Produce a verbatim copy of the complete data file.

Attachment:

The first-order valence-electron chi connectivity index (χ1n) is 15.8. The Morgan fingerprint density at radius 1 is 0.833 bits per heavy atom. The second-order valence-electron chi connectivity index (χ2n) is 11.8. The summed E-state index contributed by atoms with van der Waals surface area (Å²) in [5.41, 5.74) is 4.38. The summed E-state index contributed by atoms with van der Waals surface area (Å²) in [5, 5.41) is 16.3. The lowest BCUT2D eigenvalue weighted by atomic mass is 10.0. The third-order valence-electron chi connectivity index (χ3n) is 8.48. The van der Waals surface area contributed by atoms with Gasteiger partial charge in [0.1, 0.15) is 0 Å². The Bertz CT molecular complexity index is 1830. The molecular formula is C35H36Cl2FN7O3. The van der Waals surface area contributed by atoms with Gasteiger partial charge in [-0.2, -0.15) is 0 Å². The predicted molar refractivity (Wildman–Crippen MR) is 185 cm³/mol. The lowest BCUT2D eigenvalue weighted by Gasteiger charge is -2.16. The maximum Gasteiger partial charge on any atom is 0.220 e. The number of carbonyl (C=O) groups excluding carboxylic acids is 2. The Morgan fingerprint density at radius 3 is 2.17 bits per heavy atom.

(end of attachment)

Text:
The first-order valence-electron chi connectivity index (χ1n) is 15.8. The Morgan fingerprint density at radius 1 is 0.833 bits per heavy atom. The second-order valence-electron chi connectivity index (χ2n) is 11.8. The summed E-state index contributed by atoms with van der Waals surface area (Å²) in [5.41, 5.74) is 4.38. The summed E-state index contributed by atoms with van der Waals surface area (Å²) in [5, 5.41) is 16.3. The lowest BCUT2D eigenvalue weighted by atomic mass is 10.0. The third-order valence-electron chi connectivity index (χ3n) is 8.48. The van der Waals surface area contributed by atoms with Gasteiger partial charge in [0.1, 0.15) is 0 Å². The Bertz CT molecular complexity index is 1830. The molecular formula is C35H36Cl2FN7O3. The van der Waals surface area contributed by atoms with Gasteiger partial charge in [-0.2, -0.15) is 0 Å². The predicted molar refractivity (Wildman–Crippen MR) is 185 cm³/mol. The lowest BCUT2D eigenvalue weighted by Gasteiger charge is -2.16. The maximum Gasteiger partial charge on any atom is 0.220 e. The number of carbonyl (C=O) groups excluding carboxylic acids is 2. The Morgan fingerprint density at radius 3 is 2.17 bits per heavy atom.